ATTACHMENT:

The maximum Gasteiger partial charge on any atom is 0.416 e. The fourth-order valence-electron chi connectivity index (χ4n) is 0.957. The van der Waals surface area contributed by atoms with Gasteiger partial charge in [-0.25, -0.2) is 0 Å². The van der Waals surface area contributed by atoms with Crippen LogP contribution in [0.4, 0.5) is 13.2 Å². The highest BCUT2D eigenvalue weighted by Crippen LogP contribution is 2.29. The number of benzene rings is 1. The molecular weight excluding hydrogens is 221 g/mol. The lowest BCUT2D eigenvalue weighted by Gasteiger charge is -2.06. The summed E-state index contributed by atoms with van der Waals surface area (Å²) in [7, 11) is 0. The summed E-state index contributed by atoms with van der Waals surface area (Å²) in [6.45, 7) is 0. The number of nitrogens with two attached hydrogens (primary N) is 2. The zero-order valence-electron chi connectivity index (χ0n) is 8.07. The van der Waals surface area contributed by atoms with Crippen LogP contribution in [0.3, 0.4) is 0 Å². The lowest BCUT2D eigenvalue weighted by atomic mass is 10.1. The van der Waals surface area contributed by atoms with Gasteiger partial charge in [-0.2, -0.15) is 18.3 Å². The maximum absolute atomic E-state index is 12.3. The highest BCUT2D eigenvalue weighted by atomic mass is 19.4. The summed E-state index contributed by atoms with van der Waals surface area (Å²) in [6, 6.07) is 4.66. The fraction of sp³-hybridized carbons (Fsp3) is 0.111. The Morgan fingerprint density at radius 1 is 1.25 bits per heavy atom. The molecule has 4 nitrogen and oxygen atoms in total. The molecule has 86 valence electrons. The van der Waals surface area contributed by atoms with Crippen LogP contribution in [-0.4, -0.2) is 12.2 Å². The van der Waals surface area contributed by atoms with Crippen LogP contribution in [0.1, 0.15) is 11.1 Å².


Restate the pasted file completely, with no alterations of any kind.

The maximum Gasteiger partial charge on any atom is 0.416 e. The fourth-order valence-electron chi connectivity index (χ4n) is 0.957. The van der Waals surface area contributed by atoms with Gasteiger partial charge in [-0.25, -0.2) is 0 Å². The van der Waals surface area contributed by atoms with Crippen LogP contribution in [0.4, 0.5) is 13.2 Å². The highest BCUT2D eigenvalue weighted by Crippen LogP contribution is 2.29. The number of benzene rings is 1. The molecular weight excluding hydrogens is 221 g/mol. The lowest BCUT2D eigenvalue weighted by Gasteiger charge is -2.06. The summed E-state index contributed by atoms with van der Waals surface area (Å²) in [7, 11) is 0. The summed E-state index contributed by atoms with van der Waals surface area (Å²) in [6.45, 7) is 0. The number of nitrogens with two attached hydrogens (primary N) is 2. The zero-order valence-electron chi connectivity index (χ0n) is 8.07. The van der Waals surface area contributed by atoms with Crippen LogP contribution in [0.3, 0.4) is 0 Å². The lowest BCUT2D eigenvalue weighted by atomic mass is 10.1. The van der Waals surface area contributed by atoms with Gasteiger partial charge in [-0.2, -0.15) is 18.3 Å². The maximum absolute atomic E-state index is 12.3. The highest BCUT2D eigenvalue weighted by atomic mass is 19.4. The summed E-state index contributed by atoms with van der Waals surface area (Å²) in [6, 6.07) is 4.66. The fraction of sp³-hybridized carbons (Fsp3) is 0.111. The Morgan fingerprint density at radius 1 is 1.25 bits per heavy atom. The molecule has 4 nitrogen and oxygen atoms in total. The molecule has 86 valence electrons. The van der Waals surface area contributed by atoms with Crippen LogP contribution in [-0.4, -0.2) is 12.2 Å². The van der Waals surface area contributed by atoms with Crippen LogP contribution in [0.1, 0.15) is 11.1 Å².